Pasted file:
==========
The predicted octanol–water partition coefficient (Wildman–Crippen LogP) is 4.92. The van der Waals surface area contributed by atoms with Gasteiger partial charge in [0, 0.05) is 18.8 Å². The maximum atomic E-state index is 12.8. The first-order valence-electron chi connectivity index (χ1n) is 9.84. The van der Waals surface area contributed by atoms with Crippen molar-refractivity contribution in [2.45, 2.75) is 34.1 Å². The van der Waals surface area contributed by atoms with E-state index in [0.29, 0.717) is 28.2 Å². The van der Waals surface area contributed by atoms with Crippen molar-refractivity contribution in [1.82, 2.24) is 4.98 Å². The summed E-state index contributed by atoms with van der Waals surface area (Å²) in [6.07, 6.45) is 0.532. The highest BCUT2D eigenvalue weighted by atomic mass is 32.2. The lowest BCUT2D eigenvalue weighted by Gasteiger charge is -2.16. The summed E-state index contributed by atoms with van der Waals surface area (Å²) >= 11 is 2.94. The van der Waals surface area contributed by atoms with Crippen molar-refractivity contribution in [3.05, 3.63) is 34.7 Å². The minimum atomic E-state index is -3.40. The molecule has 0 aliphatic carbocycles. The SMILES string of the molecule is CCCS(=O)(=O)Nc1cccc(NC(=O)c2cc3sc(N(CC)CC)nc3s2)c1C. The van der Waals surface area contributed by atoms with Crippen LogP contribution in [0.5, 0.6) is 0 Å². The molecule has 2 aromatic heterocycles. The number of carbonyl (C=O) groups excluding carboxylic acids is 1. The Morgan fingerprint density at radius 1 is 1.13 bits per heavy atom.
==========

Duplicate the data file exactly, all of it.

The predicted octanol–water partition coefficient (Wildman–Crippen LogP) is 4.92. The van der Waals surface area contributed by atoms with Gasteiger partial charge in [0, 0.05) is 18.8 Å². The maximum atomic E-state index is 12.8. The first-order valence-electron chi connectivity index (χ1n) is 9.84. The van der Waals surface area contributed by atoms with Crippen molar-refractivity contribution in [2.45, 2.75) is 34.1 Å². The van der Waals surface area contributed by atoms with E-state index in [0.29, 0.717) is 28.2 Å². The van der Waals surface area contributed by atoms with Crippen molar-refractivity contribution in [1.82, 2.24) is 4.98 Å². The summed E-state index contributed by atoms with van der Waals surface area (Å²) in [6.07, 6.45) is 0.532. The highest BCUT2D eigenvalue weighted by atomic mass is 32.2. The lowest BCUT2D eigenvalue weighted by Gasteiger charge is -2.16. The summed E-state index contributed by atoms with van der Waals surface area (Å²) >= 11 is 2.94. The van der Waals surface area contributed by atoms with Crippen molar-refractivity contribution in [3.05, 3.63) is 34.7 Å². The minimum atomic E-state index is -3.40. The molecule has 0 aliphatic carbocycles. The SMILES string of the molecule is CCCS(=O)(=O)Nc1cccc(NC(=O)c2cc3sc(N(CC)CC)nc3s2)c1C. The van der Waals surface area contributed by atoms with Crippen LogP contribution in [0.5, 0.6) is 0 Å². The molecule has 2 aromatic heterocycles. The number of carbonyl (C=O) groups excluding carboxylic acids is 1. The Morgan fingerprint density at radius 1 is 1.13 bits per heavy atom.